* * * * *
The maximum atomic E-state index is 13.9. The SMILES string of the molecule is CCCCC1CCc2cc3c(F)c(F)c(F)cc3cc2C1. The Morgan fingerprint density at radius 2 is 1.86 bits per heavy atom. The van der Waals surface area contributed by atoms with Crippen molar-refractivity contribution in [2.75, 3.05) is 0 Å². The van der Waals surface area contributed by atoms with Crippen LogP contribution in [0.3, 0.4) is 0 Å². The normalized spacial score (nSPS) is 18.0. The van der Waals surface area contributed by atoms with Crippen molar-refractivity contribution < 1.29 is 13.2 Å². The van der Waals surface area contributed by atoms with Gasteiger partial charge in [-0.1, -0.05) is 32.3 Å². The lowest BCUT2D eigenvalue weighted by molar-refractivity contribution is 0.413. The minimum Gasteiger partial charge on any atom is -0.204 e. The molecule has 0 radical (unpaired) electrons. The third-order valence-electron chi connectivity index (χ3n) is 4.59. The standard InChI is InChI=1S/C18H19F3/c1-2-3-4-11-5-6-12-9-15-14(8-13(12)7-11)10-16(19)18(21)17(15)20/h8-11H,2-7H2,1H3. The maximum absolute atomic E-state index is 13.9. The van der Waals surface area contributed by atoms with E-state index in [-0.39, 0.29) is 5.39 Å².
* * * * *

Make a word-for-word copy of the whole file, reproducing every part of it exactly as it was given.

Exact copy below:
The maximum atomic E-state index is 13.9. The SMILES string of the molecule is CCCCC1CCc2cc3c(F)c(F)c(F)cc3cc2C1. The Morgan fingerprint density at radius 2 is 1.86 bits per heavy atom. The van der Waals surface area contributed by atoms with Crippen molar-refractivity contribution in [2.75, 3.05) is 0 Å². The van der Waals surface area contributed by atoms with Crippen LogP contribution in [0.3, 0.4) is 0 Å². The normalized spacial score (nSPS) is 18.0. The van der Waals surface area contributed by atoms with Crippen molar-refractivity contribution < 1.29 is 13.2 Å². The van der Waals surface area contributed by atoms with Gasteiger partial charge in [-0.1, -0.05) is 32.3 Å². The lowest BCUT2D eigenvalue weighted by molar-refractivity contribution is 0.413. The minimum Gasteiger partial charge on any atom is -0.204 e. The molecule has 0 radical (unpaired) electrons. The third-order valence-electron chi connectivity index (χ3n) is 4.59. The standard InChI is InChI=1S/C18H19F3/c1-2-3-4-11-5-6-12-9-15-14(8-13(12)7-11)10-16(19)18(21)17(15)20/h8-11H,2-7H2,1H3. The maximum absolute atomic E-state index is 13.9. The van der Waals surface area contributed by atoms with E-state index in [-0.39, 0.29) is 5.39 Å².